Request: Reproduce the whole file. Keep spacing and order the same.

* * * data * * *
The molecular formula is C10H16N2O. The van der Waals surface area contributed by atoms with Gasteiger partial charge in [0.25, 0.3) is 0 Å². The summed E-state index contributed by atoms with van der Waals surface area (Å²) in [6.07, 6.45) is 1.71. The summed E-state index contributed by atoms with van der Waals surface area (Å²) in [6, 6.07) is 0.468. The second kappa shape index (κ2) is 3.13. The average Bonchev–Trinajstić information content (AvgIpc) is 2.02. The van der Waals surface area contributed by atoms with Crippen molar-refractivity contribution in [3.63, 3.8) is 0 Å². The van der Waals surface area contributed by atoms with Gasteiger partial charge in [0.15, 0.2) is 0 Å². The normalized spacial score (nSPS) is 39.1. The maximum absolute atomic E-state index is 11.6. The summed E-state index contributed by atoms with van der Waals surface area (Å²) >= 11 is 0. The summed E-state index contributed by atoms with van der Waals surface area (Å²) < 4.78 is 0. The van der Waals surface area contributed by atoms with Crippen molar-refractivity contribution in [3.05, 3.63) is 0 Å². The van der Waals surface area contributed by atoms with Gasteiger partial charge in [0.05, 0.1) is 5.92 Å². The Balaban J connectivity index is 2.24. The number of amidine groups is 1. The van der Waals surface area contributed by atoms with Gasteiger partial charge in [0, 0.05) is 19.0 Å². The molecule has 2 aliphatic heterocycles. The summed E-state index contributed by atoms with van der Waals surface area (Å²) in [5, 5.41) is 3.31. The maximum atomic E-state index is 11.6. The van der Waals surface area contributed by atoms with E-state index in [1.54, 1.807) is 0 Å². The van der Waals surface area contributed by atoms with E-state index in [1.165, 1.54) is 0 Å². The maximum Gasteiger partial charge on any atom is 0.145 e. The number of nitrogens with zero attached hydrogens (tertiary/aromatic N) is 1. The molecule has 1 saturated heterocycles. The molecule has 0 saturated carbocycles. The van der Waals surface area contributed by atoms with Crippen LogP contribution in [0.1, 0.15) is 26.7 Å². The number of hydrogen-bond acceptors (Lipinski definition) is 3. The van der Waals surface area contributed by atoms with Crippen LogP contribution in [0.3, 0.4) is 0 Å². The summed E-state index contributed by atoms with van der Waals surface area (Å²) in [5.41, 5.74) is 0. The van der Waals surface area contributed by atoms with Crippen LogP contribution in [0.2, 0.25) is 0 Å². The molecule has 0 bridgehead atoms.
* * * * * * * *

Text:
The molecular formula is C10H16N2O. The van der Waals surface area contributed by atoms with Gasteiger partial charge in [0.25, 0.3) is 0 Å². The summed E-state index contributed by atoms with van der Waals surface area (Å²) in [6.07, 6.45) is 1.71. The summed E-state index contributed by atoms with van der Waals surface area (Å²) in [6, 6.07) is 0.468. The second kappa shape index (κ2) is 3.13. The average Bonchev–Trinajstić information content (AvgIpc) is 2.02. The van der Waals surface area contributed by atoms with Crippen molar-refractivity contribution in [3.63, 3.8) is 0 Å². The van der Waals surface area contributed by atoms with Gasteiger partial charge in [0.15, 0.2) is 0 Å². The normalized spacial score (nSPS) is 39.1. The maximum absolute atomic E-state index is 11.6. The summed E-state index contributed by atoms with van der Waals surface area (Å²) >= 11 is 0. The summed E-state index contributed by atoms with van der Waals surface area (Å²) < 4.78 is 0. The van der Waals surface area contributed by atoms with Crippen molar-refractivity contribution in [3.05, 3.63) is 0 Å². The van der Waals surface area contributed by atoms with Gasteiger partial charge in [0.05, 0.1) is 5.92 Å². The Balaban J connectivity index is 2.24. The number of amidine groups is 1. The van der Waals surface area contributed by atoms with Gasteiger partial charge in [0, 0.05) is 19.0 Å². The molecule has 2 aliphatic heterocycles. The summed E-state index contributed by atoms with van der Waals surface area (Å²) in [5, 5.41) is 3.31. The maximum atomic E-state index is 11.6. The van der Waals surface area contributed by atoms with E-state index in [1.54, 1.807) is 0 Å². The van der Waals surface area contributed by atoms with E-state index in [1.165, 1.54) is 0 Å². The maximum Gasteiger partial charge on any atom is 0.145 e. The number of nitrogens with zero attached hydrogens (tertiary/aromatic N) is 1. The molecule has 1 saturated heterocycles. The molecule has 0 saturated carbocycles. The van der Waals surface area contributed by atoms with Crippen LogP contribution in [0.1, 0.15) is 26.7 Å². The number of hydrogen-bond acceptors (Lipinski definition) is 3. The van der Waals surface area contributed by atoms with Crippen LogP contribution in [0.3, 0.4) is 0 Å². The summed E-state index contributed by atoms with van der Waals surface area (Å²) in [5.41, 5.74) is 0. The van der Waals surface area contributed by atoms with Crippen LogP contribution in [0.2, 0.25) is 0 Å². The molecule has 0 bridgehead atoms.